Jon A. Mangis of Oregon has been Oregon's Director and CEO of the Department of Veterans' Affairs since 1985 under three governors. Mr. Mangis served in the U.S. Air Force from 1961 to 1965, including in Southeast Asia. His father was a World War II B-17 pilot who was chased from Germany, shot down and crashed in Holland, and who is buried at the American Battle Monument Cemetery, Margraaten, the Netherlands. Mr. Mangis has been President, Vice President and Secretary/Treasurer of the National Association of State Directors of Veterans' Affairs. He has served with the Army National Guard since 1974.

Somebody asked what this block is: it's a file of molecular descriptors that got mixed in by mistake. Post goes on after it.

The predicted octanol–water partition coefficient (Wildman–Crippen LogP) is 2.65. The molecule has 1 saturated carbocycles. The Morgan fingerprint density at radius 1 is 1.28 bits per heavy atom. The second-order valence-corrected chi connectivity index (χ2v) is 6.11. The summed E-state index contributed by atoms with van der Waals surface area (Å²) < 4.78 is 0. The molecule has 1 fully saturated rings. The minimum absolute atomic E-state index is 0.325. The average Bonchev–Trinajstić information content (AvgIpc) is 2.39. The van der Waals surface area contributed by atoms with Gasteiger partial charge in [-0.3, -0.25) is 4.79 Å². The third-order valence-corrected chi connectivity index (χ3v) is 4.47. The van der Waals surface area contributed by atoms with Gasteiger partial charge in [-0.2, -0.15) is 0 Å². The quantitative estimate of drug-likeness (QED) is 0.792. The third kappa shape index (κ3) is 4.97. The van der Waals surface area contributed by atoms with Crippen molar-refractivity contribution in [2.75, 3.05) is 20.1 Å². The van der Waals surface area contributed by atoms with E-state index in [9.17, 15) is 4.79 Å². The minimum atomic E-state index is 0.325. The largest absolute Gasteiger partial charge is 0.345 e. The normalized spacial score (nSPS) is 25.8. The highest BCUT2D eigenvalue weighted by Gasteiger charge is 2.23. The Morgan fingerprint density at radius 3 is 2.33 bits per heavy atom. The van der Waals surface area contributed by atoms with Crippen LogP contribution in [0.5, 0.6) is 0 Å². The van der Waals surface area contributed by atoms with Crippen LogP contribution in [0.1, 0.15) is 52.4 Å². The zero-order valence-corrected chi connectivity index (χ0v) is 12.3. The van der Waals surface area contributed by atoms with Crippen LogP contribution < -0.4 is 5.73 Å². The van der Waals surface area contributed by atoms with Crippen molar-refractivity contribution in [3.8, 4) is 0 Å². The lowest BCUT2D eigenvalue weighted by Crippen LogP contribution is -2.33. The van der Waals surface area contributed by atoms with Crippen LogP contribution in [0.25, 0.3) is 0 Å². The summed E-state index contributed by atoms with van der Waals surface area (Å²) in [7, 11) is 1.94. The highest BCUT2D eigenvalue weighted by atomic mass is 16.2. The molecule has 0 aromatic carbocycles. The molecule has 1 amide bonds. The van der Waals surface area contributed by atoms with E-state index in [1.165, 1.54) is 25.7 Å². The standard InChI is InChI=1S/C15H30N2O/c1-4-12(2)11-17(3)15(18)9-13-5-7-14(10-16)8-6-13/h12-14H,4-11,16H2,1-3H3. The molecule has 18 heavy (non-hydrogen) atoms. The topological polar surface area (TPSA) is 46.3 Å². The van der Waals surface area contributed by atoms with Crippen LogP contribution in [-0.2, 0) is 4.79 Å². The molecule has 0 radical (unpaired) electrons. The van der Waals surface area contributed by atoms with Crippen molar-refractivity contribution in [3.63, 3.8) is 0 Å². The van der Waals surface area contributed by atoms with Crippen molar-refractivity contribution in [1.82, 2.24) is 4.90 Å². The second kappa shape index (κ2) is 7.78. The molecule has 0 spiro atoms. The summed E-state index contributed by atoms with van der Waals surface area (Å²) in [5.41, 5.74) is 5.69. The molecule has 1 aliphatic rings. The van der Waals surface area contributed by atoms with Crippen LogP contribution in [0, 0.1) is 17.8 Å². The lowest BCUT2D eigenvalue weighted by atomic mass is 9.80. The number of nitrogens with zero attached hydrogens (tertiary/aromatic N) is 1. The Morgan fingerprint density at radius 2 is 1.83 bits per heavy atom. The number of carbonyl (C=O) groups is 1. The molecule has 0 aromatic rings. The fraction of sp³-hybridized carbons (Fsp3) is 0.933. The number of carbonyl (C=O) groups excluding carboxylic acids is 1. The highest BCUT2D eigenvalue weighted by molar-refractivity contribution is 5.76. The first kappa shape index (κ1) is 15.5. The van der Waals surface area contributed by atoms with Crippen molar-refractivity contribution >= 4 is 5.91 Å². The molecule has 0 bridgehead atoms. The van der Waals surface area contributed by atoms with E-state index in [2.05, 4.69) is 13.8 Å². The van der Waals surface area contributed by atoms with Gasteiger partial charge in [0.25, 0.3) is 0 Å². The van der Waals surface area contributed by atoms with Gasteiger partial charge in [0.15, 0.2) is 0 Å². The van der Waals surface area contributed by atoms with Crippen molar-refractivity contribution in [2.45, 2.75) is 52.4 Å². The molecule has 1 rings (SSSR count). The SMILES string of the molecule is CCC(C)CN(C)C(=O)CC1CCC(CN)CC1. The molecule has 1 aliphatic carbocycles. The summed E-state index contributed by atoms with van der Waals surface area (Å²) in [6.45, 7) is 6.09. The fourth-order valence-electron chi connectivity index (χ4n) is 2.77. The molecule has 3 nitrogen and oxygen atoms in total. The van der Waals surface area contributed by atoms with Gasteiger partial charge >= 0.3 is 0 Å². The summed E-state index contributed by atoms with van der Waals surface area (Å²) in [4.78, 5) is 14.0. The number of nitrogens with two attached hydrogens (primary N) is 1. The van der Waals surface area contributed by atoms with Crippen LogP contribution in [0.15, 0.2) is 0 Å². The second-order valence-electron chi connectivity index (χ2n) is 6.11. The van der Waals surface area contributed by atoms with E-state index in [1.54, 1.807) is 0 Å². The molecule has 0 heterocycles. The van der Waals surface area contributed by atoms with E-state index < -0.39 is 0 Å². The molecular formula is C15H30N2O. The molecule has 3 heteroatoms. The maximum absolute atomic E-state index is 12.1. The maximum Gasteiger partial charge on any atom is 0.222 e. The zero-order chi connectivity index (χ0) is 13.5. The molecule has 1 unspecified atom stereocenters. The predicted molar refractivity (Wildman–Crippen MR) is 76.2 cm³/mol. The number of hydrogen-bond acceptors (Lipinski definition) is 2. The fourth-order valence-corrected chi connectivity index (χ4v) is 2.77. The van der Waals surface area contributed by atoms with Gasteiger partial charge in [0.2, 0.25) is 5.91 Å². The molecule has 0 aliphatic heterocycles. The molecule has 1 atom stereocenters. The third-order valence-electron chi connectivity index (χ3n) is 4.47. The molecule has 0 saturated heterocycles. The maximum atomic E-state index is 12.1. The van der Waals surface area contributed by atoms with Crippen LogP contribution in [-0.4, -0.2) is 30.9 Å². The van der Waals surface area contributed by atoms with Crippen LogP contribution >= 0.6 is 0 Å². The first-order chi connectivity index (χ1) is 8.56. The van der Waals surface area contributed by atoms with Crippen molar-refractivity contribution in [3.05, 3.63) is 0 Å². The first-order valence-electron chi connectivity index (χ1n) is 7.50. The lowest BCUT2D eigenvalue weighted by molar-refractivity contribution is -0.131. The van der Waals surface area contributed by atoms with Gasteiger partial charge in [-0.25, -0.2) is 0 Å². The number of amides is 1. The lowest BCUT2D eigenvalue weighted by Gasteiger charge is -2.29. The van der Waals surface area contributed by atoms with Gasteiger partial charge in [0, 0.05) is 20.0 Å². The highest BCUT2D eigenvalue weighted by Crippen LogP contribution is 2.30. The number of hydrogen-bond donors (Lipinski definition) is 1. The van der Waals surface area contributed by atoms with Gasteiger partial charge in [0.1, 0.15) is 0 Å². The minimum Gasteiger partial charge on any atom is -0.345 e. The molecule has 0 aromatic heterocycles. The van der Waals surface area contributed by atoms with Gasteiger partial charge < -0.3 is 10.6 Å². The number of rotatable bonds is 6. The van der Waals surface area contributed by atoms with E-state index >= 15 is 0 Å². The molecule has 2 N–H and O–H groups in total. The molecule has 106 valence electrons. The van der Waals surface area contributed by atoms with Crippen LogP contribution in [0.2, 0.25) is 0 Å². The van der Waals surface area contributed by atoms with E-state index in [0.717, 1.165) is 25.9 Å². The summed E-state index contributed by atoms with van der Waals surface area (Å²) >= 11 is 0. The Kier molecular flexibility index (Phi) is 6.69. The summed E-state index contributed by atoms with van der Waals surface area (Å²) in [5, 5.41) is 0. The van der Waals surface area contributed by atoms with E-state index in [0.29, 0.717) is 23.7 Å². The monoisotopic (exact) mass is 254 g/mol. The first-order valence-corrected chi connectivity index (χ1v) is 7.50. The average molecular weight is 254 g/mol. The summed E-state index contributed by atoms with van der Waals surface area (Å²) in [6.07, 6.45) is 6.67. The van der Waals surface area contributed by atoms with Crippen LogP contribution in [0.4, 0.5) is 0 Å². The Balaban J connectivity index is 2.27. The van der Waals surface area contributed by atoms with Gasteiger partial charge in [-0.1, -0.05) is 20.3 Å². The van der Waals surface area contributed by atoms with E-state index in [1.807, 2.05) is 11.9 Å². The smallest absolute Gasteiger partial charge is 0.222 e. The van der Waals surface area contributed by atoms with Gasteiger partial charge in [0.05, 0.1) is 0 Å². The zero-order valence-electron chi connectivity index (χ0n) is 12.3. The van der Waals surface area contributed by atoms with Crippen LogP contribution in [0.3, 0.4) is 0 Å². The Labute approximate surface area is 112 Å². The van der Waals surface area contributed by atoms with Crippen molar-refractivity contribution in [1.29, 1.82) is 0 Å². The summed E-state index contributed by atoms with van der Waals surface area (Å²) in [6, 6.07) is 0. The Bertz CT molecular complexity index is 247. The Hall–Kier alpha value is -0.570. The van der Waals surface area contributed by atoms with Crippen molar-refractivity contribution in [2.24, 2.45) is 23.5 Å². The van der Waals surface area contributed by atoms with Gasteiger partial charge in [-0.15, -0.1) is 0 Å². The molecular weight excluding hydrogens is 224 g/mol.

Bill Mauldin of New Mexico is an award-winning political cartoonist. As an 18-year-old National Guard volunteer in l940, Mauldin was establishing a reputation as a correspondent with the 45th Division News. By the mid-1940's, he was a correspondent for STARS AND STRIPES, and an infantryman who received the Purple Heart for injuries sustained during a battle in Italy. He also covered the Korean, Vietnamese, Israeli-Arab and Persian Gulf conflicts as a civilian correspondent. He won Pulitzer prizes for his cartoons in 1945 and 1959. Best known for "Willie and Joe," two weary, trudging foot soldiers, Mauldin is said to have defined World War II for the folks back home while boosting the morale of GI's.